Concerned that her society name and her female gender would brand her a dilettante, Gertrude did her earliest work under a pseudonym. But after her (male nude) sculpture Aspiration was selected for the 1901 Pan-American Exposition, Gertrude began working under her own name. She proved to be a talented sculptor, and her work was exhibited in major art shows across the country.
During World War I, Gertrude personally funded the construction and staffing of a 225-bed hospital just behind the front lines in France. During the Winter and spring of 1914-1915, she frequently visited the hospital, bringing supplies, assisting the administration, and sketching the patients.
After the war, Gertrude translated those wartime experiences into her art. She sculpted the Washington Heights War Memorial at 168th St and Broadway, panels for the New York victory arch, and a statue in St. Nazaire, France where the first contingent of the American Expeditionary Force landed. She also designed a massive cubist Columbus statue in Huelva Spain. This statute towers 114 feet over the harbor that launched Columbus’s 1492 voyage. She viewed these statues as “links which will serve to bind Europe and the United States even closer.” Her last sculptures were a Monument to Peter Stuyvesant, and Spirit of Flight, commissioned for the 1939 World’s Fair in Flushing Meadow.
Gertrude’s best work is generally considered to be her design for the 1922 Titanic Memorial. The dramatic statue of a partially clothed young man standing with arms spread wide likely inspired the iconic scene in the 1997 Titanic movie. For Gertrude, this project was extremely personal because her older brother Alfred had died in similar circumstances with the 1915 sinking of the Lusitania. The Titanic memorial, which was unveiled by First Lady Helen Taft in 1931, bears an inscription dedicated “to the brave men who perished in the Titanic. They gave their lives that women and children might be saved.” This inscription makes it clear that the statute was intended to commemorate the first-class male passengers who died in the wreck, conveniently forgetting the scores of women and children, mostly traveling third-class, who also died.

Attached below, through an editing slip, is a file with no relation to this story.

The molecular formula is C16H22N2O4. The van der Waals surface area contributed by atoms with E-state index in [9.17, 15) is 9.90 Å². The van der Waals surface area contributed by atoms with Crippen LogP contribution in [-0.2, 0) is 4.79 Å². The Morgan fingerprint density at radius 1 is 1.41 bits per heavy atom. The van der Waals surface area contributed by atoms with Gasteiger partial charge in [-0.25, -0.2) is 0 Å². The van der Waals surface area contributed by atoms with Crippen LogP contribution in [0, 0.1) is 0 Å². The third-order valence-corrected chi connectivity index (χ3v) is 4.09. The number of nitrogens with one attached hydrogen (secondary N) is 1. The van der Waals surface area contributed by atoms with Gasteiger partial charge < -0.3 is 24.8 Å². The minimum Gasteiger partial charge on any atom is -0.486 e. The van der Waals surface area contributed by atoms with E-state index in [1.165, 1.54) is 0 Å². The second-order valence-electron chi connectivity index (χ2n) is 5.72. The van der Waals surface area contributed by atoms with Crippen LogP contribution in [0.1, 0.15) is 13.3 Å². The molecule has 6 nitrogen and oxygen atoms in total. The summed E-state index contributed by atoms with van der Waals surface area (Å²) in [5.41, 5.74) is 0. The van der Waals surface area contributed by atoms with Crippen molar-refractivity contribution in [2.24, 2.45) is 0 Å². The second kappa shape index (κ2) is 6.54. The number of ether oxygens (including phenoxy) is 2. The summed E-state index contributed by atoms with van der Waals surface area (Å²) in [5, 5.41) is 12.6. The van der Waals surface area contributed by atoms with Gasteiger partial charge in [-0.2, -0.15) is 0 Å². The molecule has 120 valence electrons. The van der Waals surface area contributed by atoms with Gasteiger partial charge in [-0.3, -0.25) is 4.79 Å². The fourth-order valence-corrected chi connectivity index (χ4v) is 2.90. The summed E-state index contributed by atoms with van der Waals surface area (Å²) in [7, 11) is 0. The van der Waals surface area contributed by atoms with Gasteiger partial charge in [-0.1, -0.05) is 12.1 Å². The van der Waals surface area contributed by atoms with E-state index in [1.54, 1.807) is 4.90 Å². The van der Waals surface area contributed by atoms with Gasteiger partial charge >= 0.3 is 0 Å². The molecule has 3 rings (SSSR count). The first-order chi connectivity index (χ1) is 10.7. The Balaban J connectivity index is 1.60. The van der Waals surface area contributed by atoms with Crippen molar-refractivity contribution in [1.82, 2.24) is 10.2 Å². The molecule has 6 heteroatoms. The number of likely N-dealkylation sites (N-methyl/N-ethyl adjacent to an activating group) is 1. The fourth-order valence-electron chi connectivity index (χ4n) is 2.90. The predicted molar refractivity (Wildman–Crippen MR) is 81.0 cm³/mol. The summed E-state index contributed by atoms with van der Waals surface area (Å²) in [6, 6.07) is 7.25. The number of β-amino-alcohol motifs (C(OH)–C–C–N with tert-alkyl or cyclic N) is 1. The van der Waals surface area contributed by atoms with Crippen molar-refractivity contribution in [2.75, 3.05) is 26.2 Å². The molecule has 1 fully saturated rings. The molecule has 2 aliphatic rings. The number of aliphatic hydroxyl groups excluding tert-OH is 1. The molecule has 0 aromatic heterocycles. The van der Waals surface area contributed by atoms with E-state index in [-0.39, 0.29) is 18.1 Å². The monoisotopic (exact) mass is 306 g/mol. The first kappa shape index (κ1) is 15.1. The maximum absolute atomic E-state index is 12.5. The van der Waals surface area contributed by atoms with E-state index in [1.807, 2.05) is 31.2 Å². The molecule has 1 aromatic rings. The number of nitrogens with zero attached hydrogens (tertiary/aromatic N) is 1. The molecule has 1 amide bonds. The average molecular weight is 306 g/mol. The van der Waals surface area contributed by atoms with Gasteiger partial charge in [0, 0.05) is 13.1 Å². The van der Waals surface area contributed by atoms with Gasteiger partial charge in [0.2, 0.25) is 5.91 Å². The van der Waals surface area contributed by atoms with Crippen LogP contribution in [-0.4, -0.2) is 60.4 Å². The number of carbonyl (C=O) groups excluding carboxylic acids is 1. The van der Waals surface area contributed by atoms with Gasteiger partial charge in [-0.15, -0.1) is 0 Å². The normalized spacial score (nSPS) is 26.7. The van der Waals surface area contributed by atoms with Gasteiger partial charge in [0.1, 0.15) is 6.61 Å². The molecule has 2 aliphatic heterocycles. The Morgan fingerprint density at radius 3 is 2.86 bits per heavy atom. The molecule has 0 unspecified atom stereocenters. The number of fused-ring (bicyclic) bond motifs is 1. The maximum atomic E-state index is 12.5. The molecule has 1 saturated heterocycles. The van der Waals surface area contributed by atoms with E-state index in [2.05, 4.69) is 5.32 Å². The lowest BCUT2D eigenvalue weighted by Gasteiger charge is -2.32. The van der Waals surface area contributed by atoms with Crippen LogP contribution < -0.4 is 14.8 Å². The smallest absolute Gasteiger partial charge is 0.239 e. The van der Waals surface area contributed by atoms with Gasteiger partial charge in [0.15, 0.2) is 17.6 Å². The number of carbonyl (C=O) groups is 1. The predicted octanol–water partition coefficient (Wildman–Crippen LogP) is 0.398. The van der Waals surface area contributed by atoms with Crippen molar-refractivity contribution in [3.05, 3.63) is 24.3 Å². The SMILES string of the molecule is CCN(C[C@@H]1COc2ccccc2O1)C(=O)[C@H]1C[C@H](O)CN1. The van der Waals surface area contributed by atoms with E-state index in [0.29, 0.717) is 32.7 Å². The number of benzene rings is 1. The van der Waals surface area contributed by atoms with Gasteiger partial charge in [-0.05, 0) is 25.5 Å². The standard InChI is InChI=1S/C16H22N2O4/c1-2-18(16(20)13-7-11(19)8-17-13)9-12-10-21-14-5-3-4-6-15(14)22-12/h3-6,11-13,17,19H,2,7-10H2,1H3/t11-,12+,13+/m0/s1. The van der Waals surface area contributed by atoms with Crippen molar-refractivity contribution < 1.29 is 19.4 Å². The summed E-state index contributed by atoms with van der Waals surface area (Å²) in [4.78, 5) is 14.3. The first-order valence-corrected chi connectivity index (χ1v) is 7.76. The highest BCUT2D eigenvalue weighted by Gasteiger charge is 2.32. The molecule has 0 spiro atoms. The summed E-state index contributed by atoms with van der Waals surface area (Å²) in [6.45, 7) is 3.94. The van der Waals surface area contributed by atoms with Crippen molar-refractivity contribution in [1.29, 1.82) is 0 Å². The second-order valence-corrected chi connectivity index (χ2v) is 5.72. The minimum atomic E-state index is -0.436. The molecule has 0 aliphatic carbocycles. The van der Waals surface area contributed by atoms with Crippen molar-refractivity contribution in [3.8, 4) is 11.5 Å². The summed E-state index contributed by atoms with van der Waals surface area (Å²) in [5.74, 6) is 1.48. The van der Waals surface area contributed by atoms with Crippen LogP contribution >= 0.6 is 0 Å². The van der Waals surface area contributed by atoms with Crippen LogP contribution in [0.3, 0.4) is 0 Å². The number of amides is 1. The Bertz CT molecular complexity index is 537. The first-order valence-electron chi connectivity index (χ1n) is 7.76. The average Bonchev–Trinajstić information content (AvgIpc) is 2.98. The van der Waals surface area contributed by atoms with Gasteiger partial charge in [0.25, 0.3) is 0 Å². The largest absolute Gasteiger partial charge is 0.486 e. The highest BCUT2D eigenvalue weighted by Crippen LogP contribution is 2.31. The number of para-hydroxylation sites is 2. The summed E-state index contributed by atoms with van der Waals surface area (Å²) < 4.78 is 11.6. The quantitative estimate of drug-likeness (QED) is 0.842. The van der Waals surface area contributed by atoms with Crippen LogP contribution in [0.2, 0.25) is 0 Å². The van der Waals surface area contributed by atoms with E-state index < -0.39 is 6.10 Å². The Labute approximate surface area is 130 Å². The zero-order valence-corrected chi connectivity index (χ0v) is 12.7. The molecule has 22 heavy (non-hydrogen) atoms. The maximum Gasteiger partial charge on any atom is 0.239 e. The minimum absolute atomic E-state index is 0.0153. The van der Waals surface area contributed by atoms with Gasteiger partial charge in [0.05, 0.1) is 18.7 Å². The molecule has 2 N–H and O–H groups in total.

Early in her career, Gertrude scandalized New York society by setting up her art studio at 19 Macdougal Alley in Greenwich Village. Headlines blared Daughter of Cornelius Vanderbilt Will Live in Dingy New York Alley. Nevertheless, Whitney built her studio, and apparently enjoyed a riotous bohemian lifestyle there—a sharp contrast to her otherwise aristocratic uptown existence.
Over time, Gertrude purchased the entire block of Macdougal Alley and turned it into the Whitney Studio club. She used the space to host exhibits, shining a spotlight on young artists like Edward Hopper, Robert Henri, Georgia O’Keefe, and George Bellows. She was a strong supporter of avant garde art, particularly the Ash Can School. Gertrude supported promising young artists with housing and stipends, and often purchased their work. She made a special point of supporting women artists.
Gertrude amassed an enormous collection of American art. In 1929, she offered to donate most of this collection to the Metropolitan Museum of Art—along with a $5 million endowment. The Met infamously declined the gift. Whitney responded by turning the Whitney Studio into the Whitney Museum of American Art, the first museum dedicated to contemporary American art. Today the Whitney possesses the world’s largest collection of American Art.
Gertrude’s work won her significant recognition. She was awarded honorary degrees from Russell Sage College, Rutgers University, Tufts, and NYU. She was awarded the French Legion of Honor in 1926, and perhaps most surprisingly was named to the National Dairy Association National Honor Roll in 1941 for developing a herd of 14 cows that produced 427 pounds of butter.
Gertrude died on April 18, 1942. She was 67 years old.